California Enacts New Net Neutrality Law, Justice Department Sues to Strike it Down, Full Text of Justice and CA Sen. Scott Wiener’s Statement

California Enacts New Net Neutrality Law, Justice Department Sues to Strike it Down, Full Text of Justice and CA Sen. Scott Wiener’s Statement

California governor Jerry Brown signed a new California net neutrality law into law yesterday (yes, on a Sunday, September 30th), and on that same Sunday, hours later, the Department of Justice filed a lawsuit against California’s new net neutrality law, saying that it “unlawfully imposes burdens on the Federal Government’s deregulatory approach to the Internet.”

All About the California Consumer Privacy Act of 2018 – California’s Own Version of GDPR: An Overview and FAQ

All About the California Consumer Privacy Act of 2018 – California’s Own Version of GDPR: An Overview and FAQ

Two weeks ago California passed AB 375, now Title 1.81.5 of the California Code, and known as the California Consumer Privacy Act of 2018 (AB stands for Assembly Bill, meaning it was first introduced in the Assembly; SB would mean it had been introduced in the Senate). Also now known as the CCPA, the original sponsors of AB375 were California Assemblyman Edwin Chau, and California Senators Bob Hertzberg and Bill Dodd, Democrats all. The CCP is the California equivalent of GDPR.

The Carpenter v. United States Cell Phone Location Privacy Supreme Court Decision Explained in Plain English (plus link to full text of decision)

The Carpenter v. United States Cell Phone Location Privacy Supreme Court Decision Explained in Plain English (plus link to full text of decision)

In a fairly stunning win for mobile phone privacy, the Supreme Court has ruled that law enforcement agencies must obtain a warrant before they can demand and receive from mobile carriers and mobile providers access to the cell phone location data (known as ‘cell site location information’, or CSLI for short) of a given cellular phone. In the case of Carpenter v. United States, the Supreme Court held that tracking a cell phone is barely different than putting an ankle bracelet on an individual and monitoring their movements, and so overturned related case law that has been around for (up to) decades.

Explained: Supreme Court Hands Down Internet Sales Tax Law of the Land in South Dakota v. Wayfair (includes link to full text of SC opinion)

Explained: Supreme Court Hands Down Internet Sales Tax Law of the Land in South Dakota v. Wayfair (includes link to full text of SC opinion)

With today’s Supreme Court decision in the Wayfair v. South Dakota case, the Supremes have cleared the way for states to collect sales tax from Internet-based merchants who do not have a physical presence within the state; however the ruling is quite narrow in its scope and so does not open the floodgates for states to tax anybody and everybody who arguably does business online within a given state. Read on for a plain English explanation of this Internet sales tax decision, as well as a link to the full South Dakota v. Wayfair decision and the dissenting opinions.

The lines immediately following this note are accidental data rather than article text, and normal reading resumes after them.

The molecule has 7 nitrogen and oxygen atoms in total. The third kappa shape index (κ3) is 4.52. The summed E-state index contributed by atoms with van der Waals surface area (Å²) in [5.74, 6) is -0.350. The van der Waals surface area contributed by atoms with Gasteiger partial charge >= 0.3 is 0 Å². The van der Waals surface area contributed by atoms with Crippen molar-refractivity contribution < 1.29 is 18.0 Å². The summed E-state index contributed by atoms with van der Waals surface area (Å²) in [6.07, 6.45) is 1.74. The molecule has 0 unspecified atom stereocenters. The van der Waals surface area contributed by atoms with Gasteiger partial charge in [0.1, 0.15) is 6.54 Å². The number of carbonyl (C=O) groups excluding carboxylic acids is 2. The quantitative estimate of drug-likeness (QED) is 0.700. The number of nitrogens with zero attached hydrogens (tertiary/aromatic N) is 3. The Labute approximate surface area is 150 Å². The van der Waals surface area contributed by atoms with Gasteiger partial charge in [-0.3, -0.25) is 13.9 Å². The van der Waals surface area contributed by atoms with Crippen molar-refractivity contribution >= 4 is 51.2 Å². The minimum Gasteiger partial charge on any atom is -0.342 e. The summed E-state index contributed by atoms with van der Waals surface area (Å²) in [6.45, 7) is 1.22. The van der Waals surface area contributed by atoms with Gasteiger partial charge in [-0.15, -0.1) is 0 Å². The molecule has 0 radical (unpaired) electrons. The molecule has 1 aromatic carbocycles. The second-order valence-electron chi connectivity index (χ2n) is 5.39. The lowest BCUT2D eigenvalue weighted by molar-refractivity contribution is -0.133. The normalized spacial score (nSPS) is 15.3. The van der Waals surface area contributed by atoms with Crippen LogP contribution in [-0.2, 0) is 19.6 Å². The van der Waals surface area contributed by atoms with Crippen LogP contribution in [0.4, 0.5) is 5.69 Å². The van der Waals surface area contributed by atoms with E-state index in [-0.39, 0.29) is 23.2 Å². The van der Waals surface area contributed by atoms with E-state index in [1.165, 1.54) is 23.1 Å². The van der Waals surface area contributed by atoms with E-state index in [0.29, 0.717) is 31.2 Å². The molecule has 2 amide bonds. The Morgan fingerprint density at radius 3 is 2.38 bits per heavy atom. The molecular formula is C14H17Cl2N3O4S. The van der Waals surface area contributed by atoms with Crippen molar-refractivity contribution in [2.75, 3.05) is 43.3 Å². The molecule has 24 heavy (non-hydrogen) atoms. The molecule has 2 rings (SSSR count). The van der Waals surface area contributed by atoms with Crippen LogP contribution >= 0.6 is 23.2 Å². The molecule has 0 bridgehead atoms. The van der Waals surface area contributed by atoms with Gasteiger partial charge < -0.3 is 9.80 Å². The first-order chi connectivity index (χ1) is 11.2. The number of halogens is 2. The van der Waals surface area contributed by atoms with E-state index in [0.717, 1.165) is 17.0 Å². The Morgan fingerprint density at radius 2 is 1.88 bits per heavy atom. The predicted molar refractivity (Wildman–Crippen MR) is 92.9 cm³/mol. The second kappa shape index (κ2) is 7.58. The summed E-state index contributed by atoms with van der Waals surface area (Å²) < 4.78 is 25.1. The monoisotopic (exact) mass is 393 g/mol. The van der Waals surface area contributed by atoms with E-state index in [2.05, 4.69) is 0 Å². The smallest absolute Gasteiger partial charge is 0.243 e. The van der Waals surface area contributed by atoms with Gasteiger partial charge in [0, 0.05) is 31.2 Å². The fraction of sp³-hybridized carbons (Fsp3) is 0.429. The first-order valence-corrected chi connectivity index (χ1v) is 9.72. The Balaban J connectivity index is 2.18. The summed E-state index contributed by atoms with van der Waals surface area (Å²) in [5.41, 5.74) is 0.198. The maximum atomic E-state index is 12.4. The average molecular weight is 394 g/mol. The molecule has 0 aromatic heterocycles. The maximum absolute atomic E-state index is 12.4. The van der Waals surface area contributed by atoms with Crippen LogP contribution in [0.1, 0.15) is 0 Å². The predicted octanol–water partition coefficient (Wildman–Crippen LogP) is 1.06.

Court’s Subtext in AT&T Time Warner Lawsuit Warns ‘Don’t Bother Appealing’ (Includes Full Text of ATT Time Warner Opinion)

Court’s Subtext in AT&T Time Warner Lawsuit Warns ‘Don’t Bother Appealing’ (Includes Full Text of ATT Time Warner Opinion)

In an unusual move, the Court that issued the decision in the AT&T Time Warner antitrust lawsuit yesterday warned the losing party (that would be the U.S. Department of Justice ), essentially, not to bother trying to appeal his ruling. In his 172 page ruling in the case of the United States of America versus ATT Inc, et al, Judge Richard Leon says, among other things, and we quote, “I do not believe that the Government has a likelihood of success on the merits of an appeal.”

Here’s How DNA Testing and Genealogy Websites Led to the Arrest of the Original Nightstalker Golden State Killer Suspect Joseph DeAngelo

Here’s How DNA Testing and Genealogy Websites Led to the Arrest of the Original Nightstalker Golden State Killer Suspect Joseph DeAngelo

We’ve warned for years that sites where you can get your DNA tested, such as 23andMe.com and Ancestry.com, are fertile ground for law enforcement. And while you may have heard that the Golden State Killer (originally dubbed the East Area Rapist) was tracked through GEDmatch.com, where people only upload the DNA test results that they get elsewhere, such as from 23andMe or Ancestry, make no mistake, law enforcement have also been searching those two sites.